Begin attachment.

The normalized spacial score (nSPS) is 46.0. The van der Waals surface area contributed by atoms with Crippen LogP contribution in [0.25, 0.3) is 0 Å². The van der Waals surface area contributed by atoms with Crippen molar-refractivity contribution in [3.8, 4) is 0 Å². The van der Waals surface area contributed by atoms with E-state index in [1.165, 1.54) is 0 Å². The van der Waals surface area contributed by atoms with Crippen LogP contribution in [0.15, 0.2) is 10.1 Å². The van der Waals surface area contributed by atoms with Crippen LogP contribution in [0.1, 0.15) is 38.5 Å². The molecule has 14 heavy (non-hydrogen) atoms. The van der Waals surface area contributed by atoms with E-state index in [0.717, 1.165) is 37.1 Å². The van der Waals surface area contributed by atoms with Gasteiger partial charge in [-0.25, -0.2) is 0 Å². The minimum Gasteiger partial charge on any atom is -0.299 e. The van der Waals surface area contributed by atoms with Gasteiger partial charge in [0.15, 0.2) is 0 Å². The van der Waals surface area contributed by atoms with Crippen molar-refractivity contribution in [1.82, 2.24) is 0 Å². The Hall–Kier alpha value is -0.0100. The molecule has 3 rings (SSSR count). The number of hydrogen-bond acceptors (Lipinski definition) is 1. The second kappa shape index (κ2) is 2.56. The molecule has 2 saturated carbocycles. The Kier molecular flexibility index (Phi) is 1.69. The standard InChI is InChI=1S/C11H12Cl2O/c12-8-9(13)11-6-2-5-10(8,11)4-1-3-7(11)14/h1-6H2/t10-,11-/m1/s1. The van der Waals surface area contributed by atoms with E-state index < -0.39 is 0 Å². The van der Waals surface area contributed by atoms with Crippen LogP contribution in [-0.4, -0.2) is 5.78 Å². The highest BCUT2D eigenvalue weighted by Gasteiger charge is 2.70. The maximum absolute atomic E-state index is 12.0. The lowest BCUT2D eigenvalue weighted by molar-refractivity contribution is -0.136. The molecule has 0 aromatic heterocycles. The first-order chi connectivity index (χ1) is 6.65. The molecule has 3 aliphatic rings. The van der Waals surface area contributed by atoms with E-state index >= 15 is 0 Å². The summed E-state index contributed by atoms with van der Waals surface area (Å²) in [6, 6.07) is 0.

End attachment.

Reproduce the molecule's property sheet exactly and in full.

The normalized spacial score (nSPS) is 46.0. The van der Waals surface area contributed by atoms with Crippen LogP contribution in [0.25, 0.3) is 0 Å². The van der Waals surface area contributed by atoms with Crippen molar-refractivity contribution in [3.8, 4) is 0 Å². The van der Waals surface area contributed by atoms with E-state index in [1.165, 1.54) is 0 Å². The van der Waals surface area contributed by atoms with Crippen LogP contribution in [0.15, 0.2) is 10.1 Å². The van der Waals surface area contributed by atoms with Crippen LogP contribution in [0.1, 0.15) is 38.5 Å². The molecule has 14 heavy (non-hydrogen) atoms. The van der Waals surface area contributed by atoms with E-state index in [0.717, 1.165) is 37.1 Å². The van der Waals surface area contributed by atoms with Gasteiger partial charge in [-0.25, -0.2) is 0 Å². The minimum Gasteiger partial charge on any atom is -0.299 e. The van der Waals surface area contributed by atoms with Gasteiger partial charge in [0.15, 0.2) is 0 Å². The van der Waals surface area contributed by atoms with Crippen molar-refractivity contribution in [1.82, 2.24) is 0 Å². The Hall–Kier alpha value is -0.0100. The molecule has 3 rings (SSSR count). The number of hydrogen-bond acceptors (Lipinski definition) is 1. The second kappa shape index (κ2) is 2.56. The molecule has 2 saturated carbocycles. The Kier molecular flexibility index (Phi) is 1.69. The standard InChI is InChI=1S/C11H12Cl2O/c12-8-9(13)11-6-2-5-10(8,11)4-1-3-7(11)14/h1-6H2/t10-,11-/m1/s1. The van der Waals surface area contributed by atoms with E-state index < -0.39 is 0 Å². The van der Waals surface area contributed by atoms with Crippen LogP contribution in [-0.4, -0.2) is 5.78 Å². The highest BCUT2D eigenvalue weighted by Gasteiger charge is 2.70. The maximum absolute atomic E-state index is 12.0. The lowest BCUT2D eigenvalue weighted by molar-refractivity contribution is -0.136. The molecule has 0 aromatic heterocycles. The first-order chi connectivity index (χ1) is 6.65. The molecule has 3 aliphatic rings. The van der Waals surface area contributed by atoms with E-state index >= 15 is 0 Å². The summed E-state index contributed by atoms with van der Waals surface area (Å²) in [6, 6.07) is 0.